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WSL: One Home to host them all


This blog post will explain how a single home mount can be shared accross all the WSL instances.
It was quite fun to find the idea and then make it happen.
It will use all the tools currently available from WSL, so please don't expect a "Linux only" as Interopability will be heavily used.
And before I start, here is my point of view about WSL: It's not only Linux!
It's different, just like GNU is different from Unix (yes I said it).
We have finally the strength of both worlds combined. And while I do understand the "dev" aspect is meant to be reproducible in a Linux prod environment, the "ops" side is meant to take advantages of everything that can make the full environment feeling Home.

Setup requirements

In order to really enjoy this solution, I do recommend having 2 or more WSL distros installed or, if you fell like a real WSLCorsair, try @bketelsen crazy setup (I love it)!

While the distros are downloading, let's prepare the Windows side (read: Interopability) of the solution:
  • Create a folder in any physical drive (C, D, X, ...) and give it a nice name (i.e. home)
  • Right click on it and choose "Properties" option
  • Click on the "Sharing" tab
  • Click on "Share" button
    • Normally, your login name and "Everyone" should be listed
  • Remove "Everyone" from the list, keeping only your login name
  • Click the "Share" button
  • Back on the "Sharing" tab, you will now see the Network path of your folder
    • It will look like: \\<computer name>\<folder name>
  • Close the "Properties" window 

Once the directory is shared, what we will do is "map it" as a new drive in Windows explorer:
  • In Windows Explorer, click on "This PC"
  • Click on the top menu "Computer" and click on "Map network drive"
  • Pick a "Drive" letter (i.e. H:)
  • Write the "Network path" in the "Path" textbox
  • Ensure "Reconnect at sign-in" is checked
  • Click on the "Finish" button

Setting up our new Home

Finally, we will be able to mount our "home drive" and thanks to this gem called WSLconfig, it will be possible to mount automatically every time a new terminal is opened (with a little help as described below):
Open a terminal of your favorite distro (i.e. Ubuntu)
PS client> ubuntu.exe
[Optional] Edit the sudoers file to be password less for your account
client:~$ sudo visudo
<username> [tab] ALL=(ALL:ALL) [tab] NOPASSWD: ALL

WSLconfig needs a config file to be created "inside" the distro
client:~$ sudo vi /etc/wsl.conf
# Enable extra metadata options by default
enabled = true
options = "metadata,umask=22,fmask=11"
mountFsTab = true

# Enable DNS – even though these are turned on by default, we’ll specify here just to be explicit.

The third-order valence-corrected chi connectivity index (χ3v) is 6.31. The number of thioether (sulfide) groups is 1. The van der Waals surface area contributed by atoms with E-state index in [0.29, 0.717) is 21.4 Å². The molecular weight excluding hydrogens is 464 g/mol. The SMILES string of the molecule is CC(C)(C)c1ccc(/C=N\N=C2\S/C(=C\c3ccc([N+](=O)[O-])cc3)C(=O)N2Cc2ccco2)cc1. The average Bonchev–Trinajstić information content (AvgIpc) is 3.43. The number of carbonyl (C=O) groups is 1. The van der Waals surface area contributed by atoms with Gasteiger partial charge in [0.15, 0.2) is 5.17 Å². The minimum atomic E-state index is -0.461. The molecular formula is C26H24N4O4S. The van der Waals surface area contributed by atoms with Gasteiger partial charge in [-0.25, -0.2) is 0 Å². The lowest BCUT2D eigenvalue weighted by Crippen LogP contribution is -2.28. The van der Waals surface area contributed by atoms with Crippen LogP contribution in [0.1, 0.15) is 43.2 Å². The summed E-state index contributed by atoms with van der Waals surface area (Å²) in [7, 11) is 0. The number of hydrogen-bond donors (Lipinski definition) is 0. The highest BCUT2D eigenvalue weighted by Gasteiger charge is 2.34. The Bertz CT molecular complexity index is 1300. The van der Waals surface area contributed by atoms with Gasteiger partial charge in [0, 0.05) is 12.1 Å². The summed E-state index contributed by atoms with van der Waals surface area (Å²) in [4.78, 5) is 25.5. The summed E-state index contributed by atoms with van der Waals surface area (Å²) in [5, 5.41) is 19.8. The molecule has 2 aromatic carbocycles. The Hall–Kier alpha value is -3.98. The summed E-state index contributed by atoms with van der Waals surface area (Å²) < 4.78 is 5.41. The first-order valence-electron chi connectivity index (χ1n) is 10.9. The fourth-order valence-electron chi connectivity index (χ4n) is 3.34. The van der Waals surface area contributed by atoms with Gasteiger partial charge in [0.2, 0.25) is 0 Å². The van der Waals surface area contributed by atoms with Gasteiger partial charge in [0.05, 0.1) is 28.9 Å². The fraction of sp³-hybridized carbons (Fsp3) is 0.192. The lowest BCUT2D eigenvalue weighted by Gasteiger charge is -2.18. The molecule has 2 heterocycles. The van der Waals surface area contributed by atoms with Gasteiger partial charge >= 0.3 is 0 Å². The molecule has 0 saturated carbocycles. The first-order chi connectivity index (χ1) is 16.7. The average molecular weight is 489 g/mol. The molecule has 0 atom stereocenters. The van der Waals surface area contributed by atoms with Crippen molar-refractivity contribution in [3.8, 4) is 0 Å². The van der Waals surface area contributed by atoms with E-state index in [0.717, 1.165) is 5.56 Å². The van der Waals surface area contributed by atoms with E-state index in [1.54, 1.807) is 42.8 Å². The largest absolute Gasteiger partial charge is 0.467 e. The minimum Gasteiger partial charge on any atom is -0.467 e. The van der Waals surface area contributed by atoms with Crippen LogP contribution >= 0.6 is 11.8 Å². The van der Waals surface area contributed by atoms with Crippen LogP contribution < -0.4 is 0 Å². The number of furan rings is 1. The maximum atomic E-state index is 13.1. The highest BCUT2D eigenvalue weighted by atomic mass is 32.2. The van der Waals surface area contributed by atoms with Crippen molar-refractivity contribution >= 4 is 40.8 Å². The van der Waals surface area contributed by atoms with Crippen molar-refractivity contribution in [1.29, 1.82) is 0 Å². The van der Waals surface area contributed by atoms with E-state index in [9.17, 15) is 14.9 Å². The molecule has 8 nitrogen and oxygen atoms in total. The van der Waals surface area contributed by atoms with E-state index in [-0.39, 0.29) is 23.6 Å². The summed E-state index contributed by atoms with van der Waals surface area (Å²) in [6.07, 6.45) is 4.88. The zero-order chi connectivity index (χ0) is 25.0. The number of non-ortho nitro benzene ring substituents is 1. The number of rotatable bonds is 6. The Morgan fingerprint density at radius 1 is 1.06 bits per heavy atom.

generateHosts = true
generateResolvConf = true

In the config file, we enable the "fstab" to be read when the terminal is launched, so the next step is setup the Home mount point in it
client:~$ sudo vi /etc/fstab
H:      /home   drvfs   rw,noatime,uid=1000,gid=1000,umask=22,fmask=11      0       0

If you close the terminal now and launch a new one, unfortunately the "fstab" is not read and the "home" filesystem is not mounted. Here is a small hack how to do it (for all users)
client:~$ sudo vi /etc/bash.bashrc
sudo mount -a && cd

The "mount -a" will mount all the filesystems listed in "fstab"
And because we are already logged in, we need to "move" in the mounted filesystem by simply doing a "cd"
And now, repeat for the other distros and you will get a single home for all your WSL instances:


as the now the "home" filesystem is mounted as the "windir" (i.e. /mnt/c), you are free (to be confirmed by the WSL team) to edit the files in it with Windows programs (Interopabilitiy).
So if you have VSCode installed on your Windows instance, then you can simply do
client:~$ code mySourceCodes/hat.go
Enjoy and let me know in Twitter if this solution helps you and/or if you came with your own solution.

>>> Nunix Out <<<


  1. It's missing a step to copy your *existing* /home/user stuff into the mounted home. Otherwise AweSOME! I'm trying it now.

    1. ohhh a reply, sorry was not even awaiting one :) ... but you shared it in your blog post which is way better, but thanks, I will correct it

  2. I must be missing something because those mount options fail with bad superblock... in fstab or command line... without any mount options it mounts but obviously as root:root

     chris  /  mnt  sudo mount -t drvfs -o rw,uid=1000,gid=1000,umask=22,fmask=11 H: /mnt/h
    mount: wrong fs type, bad option, bad superblock on H:,
    missing codepage or helper program, or other error

    In some cases useful info is found in syslog - try
    dmesg | tail or so.
     chris  /  mnt  sudo mount -t drvfs -o rw,umask=22,fmask=11 H: /mnt/h
    mount: wrong fs type, bad option, bad superblock on H:,
    missing codepage or helper program, or other error

    In some cases useful info is found in syslog - try
    dmesg | tail or so.
     chris  /  mnt  sudo mount -t drvfs H: /mnt/h
     chris  /  mnt  

  3. I'm very happy to search out this information processing system. I would like to thank you for this fantastic read!!
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